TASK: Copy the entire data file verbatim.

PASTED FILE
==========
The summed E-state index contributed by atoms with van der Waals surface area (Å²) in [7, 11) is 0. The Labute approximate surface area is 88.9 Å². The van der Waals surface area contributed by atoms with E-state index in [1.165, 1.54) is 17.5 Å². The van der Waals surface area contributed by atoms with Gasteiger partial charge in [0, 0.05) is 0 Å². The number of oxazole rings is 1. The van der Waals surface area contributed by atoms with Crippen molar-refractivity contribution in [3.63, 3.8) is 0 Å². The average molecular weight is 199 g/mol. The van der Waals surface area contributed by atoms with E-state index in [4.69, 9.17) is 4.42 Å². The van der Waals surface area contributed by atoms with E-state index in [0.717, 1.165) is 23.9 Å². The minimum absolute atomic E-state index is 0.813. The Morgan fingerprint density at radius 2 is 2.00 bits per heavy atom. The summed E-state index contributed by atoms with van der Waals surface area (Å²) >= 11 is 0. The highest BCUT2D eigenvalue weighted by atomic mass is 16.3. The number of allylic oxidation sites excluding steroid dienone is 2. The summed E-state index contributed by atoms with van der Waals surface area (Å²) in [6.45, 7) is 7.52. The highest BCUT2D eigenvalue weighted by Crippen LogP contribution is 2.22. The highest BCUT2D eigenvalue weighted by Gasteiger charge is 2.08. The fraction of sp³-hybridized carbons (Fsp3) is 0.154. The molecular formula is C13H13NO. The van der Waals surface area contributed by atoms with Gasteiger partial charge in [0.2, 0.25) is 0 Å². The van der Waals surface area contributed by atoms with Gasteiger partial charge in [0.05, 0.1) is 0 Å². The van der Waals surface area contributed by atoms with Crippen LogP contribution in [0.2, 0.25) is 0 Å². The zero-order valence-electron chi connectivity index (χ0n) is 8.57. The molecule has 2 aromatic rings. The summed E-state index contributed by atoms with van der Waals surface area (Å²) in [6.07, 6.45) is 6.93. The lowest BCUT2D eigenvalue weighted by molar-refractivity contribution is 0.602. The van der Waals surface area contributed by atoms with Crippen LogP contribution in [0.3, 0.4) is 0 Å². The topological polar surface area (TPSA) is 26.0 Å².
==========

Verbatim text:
The summed E-state index contributed by atoms with van der Waals surface area (Å²) in [7, 11) is 0. The Labute approximate surface area is 88.9 Å². The van der Waals surface area contributed by atoms with E-state index in [1.165, 1.54) is 17.5 Å². The van der Waals surface area contributed by atoms with Gasteiger partial charge in [0, 0.05) is 0 Å². The number of oxazole rings is 1. The van der Waals surface area contributed by atoms with Crippen molar-refractivity contribution in [3.63, 3.8) is 0 Å². The average molecular weight is 199 g/mol. The van der Waals surface area contributed by atoms with E-state index in [4.69, 9.17) is 4.42 Å². The van der Waals surface area contributed by atoms with E-state index in [0.717, 1.165) is 23.9 Å². The minimum absolute atomic E-state index is 0.813. The Morgan fingerprint density at radius 2 is 2.00 bits per heavy atom. The summed E-state index contributed by atoms with van der Waals surface area (Å²) >= 11 is 0. The highest BCUT2D eigenvalue weighted by atomic mass is 16.3. The number of allylic oxidation sites excluding steroid dienone is 2. The summed E-state index contributed by atoms with van der Waals surface area (Å²) in [6.45, 7) is 7.52. The highest BCUT2D eigenvalue weighted by Crippen LogP contribution is 2.22. The highest BCUT2D eigenvalue weighted by Gasteiger charge is 2.08. The fraction of sp³-hybridized carbons (Fsp3) is 0.154. The molecular formula is C13H13NO. The van der Waals surface area contributed by atoms with Gasteiger partial charge in [0.2, 0.25) is 0 Å². The van der Waals surface area contributed by atoms with Gasteiger partial charge in [0.05, 0.1) is 0 Å². The van der Waals surface area contributed by atoms with Crippen LogP contribution in [0.2, 0.25) is 0 Å². The zero-order valence-electron chi connectivity index (χ0n) is 8.57. The molecule has 2 aromatic rings. The summed E-state index contributed by atoms with van der Waals surface area (Å²) in [6.07, 6.45) is 6.93. The lowest BCUT2D eigenvalue weighted by molar-refractivity contribution is 0.602. The van der Waals surface area contributed by atoms with Crippen LogP contribution in [0.3, 0.4) is 0 Å². The topological polar surface area (TPSA) is 26.0 Å².